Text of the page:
Ask Me About Cost of Production
You have probably heard somewhere that we need to pay more for coffee. If you haven’t, we’re here to say that we, as coffee buyers, need to pay more for coffee. And not just the “fancy” stuff either. We’re here to tell you that coffee producers don’t receive coffee prices high enough to cover costs, and that it’s the responsibility of all coffee buyers, especially the large coffee buying companies, to pay prices that more than cover the costs that went into growing that coffee. We have to learn more about what paying more for coffee really means.
There are many problems facing the coffee industry, from climate change, to pests and disease, to food insecurity, and these problems are all compounded by the way that coffee is traded. Although we treat it as a specialty, coffee is traded as a commodity, and the global indicative price that coffee is traded for is very low. The prices paid to coffee farmers per pound have gone unchanged since the 1970s, and certainly haven’t taken inflation into account. These prices are sometimes below the cost to produce a pound of green/raw coffee. It’s important that we understand these costs so we can appropriately compensate farmers, and not perpetuate inequitable trade relationships.
We focus on the cost of producing a pound of green coffee because farms are businesses just like us. Unless these businesses see a healthy gross margin on their costs of production, from prices and premiums that we have a part in setting, we are contributing to an exploitative business relationship. Even in the specialty coffee industry, coffee contracts are loosely based on arbitrary market forces and quality based premiums rather than actual farm (business) costs. It doesn't matter how "high" the price is, if we don't know what a farm's cost of production is, we can't identify gross margin. We think that coffee contracts should be more collaborative, based on equitable terms, and based on something real, like a farmer’s cost of production and profit margin. By ensuring that these costs are met and that margin is secured, we can ensure that the supply stream can continue and all businesses in this transaction can thrive.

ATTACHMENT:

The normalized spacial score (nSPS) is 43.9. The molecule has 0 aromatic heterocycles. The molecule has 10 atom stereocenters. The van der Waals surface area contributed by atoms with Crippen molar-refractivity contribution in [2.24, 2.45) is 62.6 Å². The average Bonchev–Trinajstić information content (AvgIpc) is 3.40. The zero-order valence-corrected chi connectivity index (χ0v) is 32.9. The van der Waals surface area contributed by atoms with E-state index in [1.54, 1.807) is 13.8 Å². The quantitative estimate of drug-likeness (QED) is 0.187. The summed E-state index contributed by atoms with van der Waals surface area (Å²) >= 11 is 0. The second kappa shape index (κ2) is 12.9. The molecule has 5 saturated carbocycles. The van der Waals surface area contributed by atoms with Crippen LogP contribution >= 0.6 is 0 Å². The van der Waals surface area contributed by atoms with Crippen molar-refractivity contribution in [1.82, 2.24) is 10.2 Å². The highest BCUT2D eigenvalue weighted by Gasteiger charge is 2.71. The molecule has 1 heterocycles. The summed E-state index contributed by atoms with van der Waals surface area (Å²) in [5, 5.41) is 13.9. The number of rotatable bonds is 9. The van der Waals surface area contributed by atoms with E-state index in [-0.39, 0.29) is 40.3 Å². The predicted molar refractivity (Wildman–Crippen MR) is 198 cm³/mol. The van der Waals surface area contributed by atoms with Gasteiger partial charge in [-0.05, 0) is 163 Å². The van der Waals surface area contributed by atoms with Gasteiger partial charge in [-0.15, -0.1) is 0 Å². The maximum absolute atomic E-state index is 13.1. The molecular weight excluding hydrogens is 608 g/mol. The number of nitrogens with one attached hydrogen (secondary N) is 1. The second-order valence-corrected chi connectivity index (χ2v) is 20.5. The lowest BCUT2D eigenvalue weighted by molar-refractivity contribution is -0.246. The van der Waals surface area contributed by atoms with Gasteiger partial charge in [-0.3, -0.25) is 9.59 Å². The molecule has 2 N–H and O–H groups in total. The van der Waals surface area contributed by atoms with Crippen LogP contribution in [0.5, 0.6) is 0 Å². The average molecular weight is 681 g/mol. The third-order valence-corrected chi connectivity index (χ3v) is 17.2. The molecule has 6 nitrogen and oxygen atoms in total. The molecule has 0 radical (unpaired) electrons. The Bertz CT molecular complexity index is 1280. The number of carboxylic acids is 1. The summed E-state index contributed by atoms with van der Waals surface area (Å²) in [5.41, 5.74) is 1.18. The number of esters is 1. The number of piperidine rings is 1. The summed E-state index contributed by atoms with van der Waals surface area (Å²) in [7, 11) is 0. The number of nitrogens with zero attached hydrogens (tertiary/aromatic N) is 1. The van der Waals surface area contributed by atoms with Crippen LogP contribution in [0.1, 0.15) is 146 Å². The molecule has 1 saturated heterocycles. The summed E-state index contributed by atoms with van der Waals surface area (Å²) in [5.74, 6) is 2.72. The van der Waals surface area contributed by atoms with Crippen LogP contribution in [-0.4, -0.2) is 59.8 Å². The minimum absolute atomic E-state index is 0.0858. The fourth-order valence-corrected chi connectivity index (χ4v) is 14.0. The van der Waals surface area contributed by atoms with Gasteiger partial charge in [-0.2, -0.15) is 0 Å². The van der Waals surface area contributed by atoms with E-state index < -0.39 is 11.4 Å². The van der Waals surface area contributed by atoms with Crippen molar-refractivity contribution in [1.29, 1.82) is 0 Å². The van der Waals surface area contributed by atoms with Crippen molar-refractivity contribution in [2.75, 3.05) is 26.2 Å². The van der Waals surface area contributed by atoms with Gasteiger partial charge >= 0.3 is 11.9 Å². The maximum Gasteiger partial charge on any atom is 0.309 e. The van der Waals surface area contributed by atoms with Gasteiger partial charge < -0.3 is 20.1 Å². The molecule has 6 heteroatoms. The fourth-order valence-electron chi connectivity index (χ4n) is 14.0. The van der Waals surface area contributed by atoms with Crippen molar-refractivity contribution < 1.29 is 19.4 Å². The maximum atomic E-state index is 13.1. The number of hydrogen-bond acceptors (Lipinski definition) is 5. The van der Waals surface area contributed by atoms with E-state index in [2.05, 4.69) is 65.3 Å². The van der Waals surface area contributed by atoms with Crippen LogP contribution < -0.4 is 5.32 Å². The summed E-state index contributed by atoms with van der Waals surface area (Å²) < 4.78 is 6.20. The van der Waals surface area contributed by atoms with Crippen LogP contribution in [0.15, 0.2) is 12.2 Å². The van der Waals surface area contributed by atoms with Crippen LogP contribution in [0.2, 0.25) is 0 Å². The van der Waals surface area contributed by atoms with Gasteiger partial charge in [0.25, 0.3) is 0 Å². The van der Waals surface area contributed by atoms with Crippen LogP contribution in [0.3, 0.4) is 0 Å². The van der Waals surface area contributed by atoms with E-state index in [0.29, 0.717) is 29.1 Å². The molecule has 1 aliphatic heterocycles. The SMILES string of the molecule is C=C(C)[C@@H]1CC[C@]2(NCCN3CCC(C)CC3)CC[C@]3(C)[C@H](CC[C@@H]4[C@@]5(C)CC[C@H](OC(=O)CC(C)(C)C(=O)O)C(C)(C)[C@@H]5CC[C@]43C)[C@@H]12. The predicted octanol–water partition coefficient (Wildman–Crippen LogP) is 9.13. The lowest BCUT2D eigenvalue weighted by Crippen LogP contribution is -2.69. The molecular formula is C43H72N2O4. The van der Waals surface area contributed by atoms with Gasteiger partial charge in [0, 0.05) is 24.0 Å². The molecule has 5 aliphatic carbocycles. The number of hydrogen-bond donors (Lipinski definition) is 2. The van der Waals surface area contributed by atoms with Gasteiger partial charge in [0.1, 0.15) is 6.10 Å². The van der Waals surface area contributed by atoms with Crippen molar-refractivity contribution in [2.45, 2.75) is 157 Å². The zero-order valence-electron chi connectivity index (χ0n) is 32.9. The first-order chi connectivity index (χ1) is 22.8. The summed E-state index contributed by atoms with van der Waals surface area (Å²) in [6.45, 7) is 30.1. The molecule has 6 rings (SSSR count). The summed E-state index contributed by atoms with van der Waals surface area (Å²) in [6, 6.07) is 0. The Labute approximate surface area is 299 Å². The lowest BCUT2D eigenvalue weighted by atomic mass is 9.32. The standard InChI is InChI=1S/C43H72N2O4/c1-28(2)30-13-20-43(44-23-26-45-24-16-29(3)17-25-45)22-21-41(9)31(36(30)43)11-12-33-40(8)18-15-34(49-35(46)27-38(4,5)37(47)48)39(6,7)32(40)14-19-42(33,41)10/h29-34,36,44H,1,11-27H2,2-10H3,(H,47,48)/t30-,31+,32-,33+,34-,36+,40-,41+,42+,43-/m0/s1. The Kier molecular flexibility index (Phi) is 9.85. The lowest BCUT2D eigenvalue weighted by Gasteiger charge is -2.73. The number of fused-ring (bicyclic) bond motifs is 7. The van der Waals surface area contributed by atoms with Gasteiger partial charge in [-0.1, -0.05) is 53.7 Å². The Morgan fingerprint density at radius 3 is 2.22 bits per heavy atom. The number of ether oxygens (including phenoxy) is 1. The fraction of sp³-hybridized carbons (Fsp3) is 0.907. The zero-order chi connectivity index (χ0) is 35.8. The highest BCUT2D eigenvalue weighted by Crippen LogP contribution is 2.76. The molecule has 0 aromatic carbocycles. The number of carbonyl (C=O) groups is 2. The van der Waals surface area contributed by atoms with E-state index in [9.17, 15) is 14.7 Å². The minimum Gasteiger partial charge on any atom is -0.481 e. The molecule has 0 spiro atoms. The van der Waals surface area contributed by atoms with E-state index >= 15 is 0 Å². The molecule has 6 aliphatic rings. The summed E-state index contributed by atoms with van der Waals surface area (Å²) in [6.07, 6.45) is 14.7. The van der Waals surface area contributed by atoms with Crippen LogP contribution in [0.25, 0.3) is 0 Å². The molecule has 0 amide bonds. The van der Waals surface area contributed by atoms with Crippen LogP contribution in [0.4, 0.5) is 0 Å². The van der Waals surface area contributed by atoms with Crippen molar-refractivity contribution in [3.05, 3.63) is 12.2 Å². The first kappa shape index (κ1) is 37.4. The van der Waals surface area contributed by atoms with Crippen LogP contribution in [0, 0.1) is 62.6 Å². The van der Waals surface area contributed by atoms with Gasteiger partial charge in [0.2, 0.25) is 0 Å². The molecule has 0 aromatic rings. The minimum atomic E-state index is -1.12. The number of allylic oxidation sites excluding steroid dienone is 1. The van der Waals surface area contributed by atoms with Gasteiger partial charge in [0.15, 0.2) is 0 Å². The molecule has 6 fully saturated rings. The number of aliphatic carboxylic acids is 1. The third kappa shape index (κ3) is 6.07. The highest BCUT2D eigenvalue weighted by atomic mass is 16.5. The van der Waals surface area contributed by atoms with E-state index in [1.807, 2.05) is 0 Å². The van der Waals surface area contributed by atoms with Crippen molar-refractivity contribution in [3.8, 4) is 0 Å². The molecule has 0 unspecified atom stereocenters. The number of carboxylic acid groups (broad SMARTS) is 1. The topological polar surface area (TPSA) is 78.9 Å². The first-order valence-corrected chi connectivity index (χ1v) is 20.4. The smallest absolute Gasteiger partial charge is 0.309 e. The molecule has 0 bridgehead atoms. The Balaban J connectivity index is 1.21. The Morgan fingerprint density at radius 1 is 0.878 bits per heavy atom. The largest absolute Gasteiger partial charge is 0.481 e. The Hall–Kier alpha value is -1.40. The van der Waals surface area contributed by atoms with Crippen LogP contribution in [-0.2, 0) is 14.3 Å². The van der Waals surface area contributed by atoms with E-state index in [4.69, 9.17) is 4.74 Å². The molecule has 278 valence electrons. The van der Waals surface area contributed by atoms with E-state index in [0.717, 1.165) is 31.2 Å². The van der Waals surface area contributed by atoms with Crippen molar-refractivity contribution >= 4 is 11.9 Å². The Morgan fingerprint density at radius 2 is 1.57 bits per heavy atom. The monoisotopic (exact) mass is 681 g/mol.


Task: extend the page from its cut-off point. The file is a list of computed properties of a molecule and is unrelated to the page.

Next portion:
Our Cost of Production Covered (CoPC) Project intends to serve as our guide to green coffee buying practices. Working with importers and exporters that we trust, we aim to identify farms that are willing to collaborate to identify their cost of production. The first objective is to build the cost of production into the price actually received by the farmer (i.e., the farm gate price or FOB price if the producer is paying exporter fees). The cost of production varies country to country, region to region, and farm to farm, and obtaining this data can be difficult for anyone, farms included. Over the years we've worked with farms, importers, and exporters to fine tune our own template to help farms identify these costs. You can find that template here. Once we identify the cost of production we can find out a gross margin to base our contract price upon. The second phase of the project aims to educate and engage buyers, roasters, baristas, business owners, and consumers around cost of production and low coffee prices. The project takes many different approaches to sharing knowledge, because let’s face it, not everyone learns the same way. With the consent and input of project collaborators, the project intends to share the message via coffee labels, social media, printed media (e.g., our Ask Me About Cost of Production comic book), and public events. We hope that transparent coffee buying practices will help inform consumers about the hidden costs of other food systems, and will motivate larger coffee companies to pay prices that actually ensure producer partner profit.
Ask Me About Cost of Production Comic Book